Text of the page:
Worship within a biblical, warm, and supportive community is a wonderful experience that God desires for all of us. Yet, as a person with a (vision) disability and a pastor, I’m aware of many barriers that make worship difficult or uncomfortable for people with disabilities. While a perfect worship setting does not exist, I hope that I can point out a few ways that a church can look at their physical space to enable a person with a disability to have a richer experience. The good news is that most steps towards becoming more accessible are simple and inexpensive. In fact, the most important investment is a sensitivity and curiosity into the experiences of those sitting in your pews.
Let’s take a walk together around your church.
What do you see?
For a person with a vision disability, this is a critical question. Is your sanctuary well lit? How about the projections - is there good contrast in color, and are the fonts large enough for easy reading?
Next look over your bulletins and church publications. Again, check the font size, contrast and color and spacing. It’s nice to list as much information as possible in a bulletin, but too much information can be confusing and difficult to read for someone with a vision disability.
What do you hear?
Consider what someone with hearing loss might not be hearing in your services. Nothing will cause a person to lose interest faster in the service than not being able to understand clearly what is going on. Their participation in worship will be greatly hindered.
Do the pastor and other speakers use a good quality microphone? Do the musicians sound clear or..... muddled like they’re performing under water? What technologies do you have available to help? Assistive Listening Devices can make a huge difference for the experience of those with hearing loss. Are these devices also available for Sunday school classrooms?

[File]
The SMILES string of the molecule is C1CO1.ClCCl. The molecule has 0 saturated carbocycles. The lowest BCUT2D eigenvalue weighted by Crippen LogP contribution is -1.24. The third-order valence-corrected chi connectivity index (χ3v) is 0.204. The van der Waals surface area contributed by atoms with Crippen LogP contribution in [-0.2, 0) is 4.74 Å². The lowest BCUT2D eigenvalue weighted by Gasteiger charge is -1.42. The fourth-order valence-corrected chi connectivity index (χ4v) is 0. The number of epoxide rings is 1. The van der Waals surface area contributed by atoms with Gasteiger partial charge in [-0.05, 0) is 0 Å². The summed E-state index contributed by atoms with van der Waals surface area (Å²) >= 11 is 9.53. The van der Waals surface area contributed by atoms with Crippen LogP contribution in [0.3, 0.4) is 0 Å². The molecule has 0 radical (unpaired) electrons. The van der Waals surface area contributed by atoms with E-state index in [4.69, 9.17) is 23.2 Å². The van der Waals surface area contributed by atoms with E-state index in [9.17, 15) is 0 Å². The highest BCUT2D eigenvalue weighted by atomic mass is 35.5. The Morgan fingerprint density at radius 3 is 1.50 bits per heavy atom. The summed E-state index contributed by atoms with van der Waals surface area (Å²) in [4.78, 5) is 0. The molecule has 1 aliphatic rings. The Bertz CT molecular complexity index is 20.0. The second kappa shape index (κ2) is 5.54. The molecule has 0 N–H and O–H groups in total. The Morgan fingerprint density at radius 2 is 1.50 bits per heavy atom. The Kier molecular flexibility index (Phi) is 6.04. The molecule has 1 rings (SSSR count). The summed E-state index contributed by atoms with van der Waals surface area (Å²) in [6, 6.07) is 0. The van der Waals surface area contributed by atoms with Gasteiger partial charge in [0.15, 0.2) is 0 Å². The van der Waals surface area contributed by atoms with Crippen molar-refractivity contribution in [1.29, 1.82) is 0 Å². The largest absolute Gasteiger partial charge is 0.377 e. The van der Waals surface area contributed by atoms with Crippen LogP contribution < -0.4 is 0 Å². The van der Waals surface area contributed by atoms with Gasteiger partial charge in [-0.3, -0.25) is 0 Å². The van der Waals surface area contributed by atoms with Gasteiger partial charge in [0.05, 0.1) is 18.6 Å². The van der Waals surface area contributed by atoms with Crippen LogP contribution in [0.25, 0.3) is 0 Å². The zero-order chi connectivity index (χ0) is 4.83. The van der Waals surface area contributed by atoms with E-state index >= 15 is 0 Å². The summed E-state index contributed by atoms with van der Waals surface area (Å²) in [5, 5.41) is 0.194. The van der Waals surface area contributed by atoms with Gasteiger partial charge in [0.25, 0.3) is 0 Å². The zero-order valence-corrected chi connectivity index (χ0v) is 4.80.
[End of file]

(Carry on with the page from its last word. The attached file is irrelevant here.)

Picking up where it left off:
How easy is it to get around?
Consider the needs of those with physical disabilities. Does your church have accessible seating accommodations for individuals in wheelchairs or using a walker? Can those with a wheelchair or walker get onto your church stage?
What resources do your church already have?
Are there people within your church who have gifts that can be used to assist others who may need a little extra help during the service? Someone with the gift of patience and a love of children can be a "buddy" for a child with developmental disability so that the parents can remain in and focus on the service. The possibilities are endless!
Let’s serve one another by making our worship facilities a comfortable place for all to worship and praise the Lord!
Dan Longmore has been pastoring for over 20 years and has been at Marsh Creek Brethren in Christ Church of Howard, PA for nearly 12 years. Dan welcomes your comments, questions, and thoughts. Please visit the "Contact Us" link below to be connected with him.
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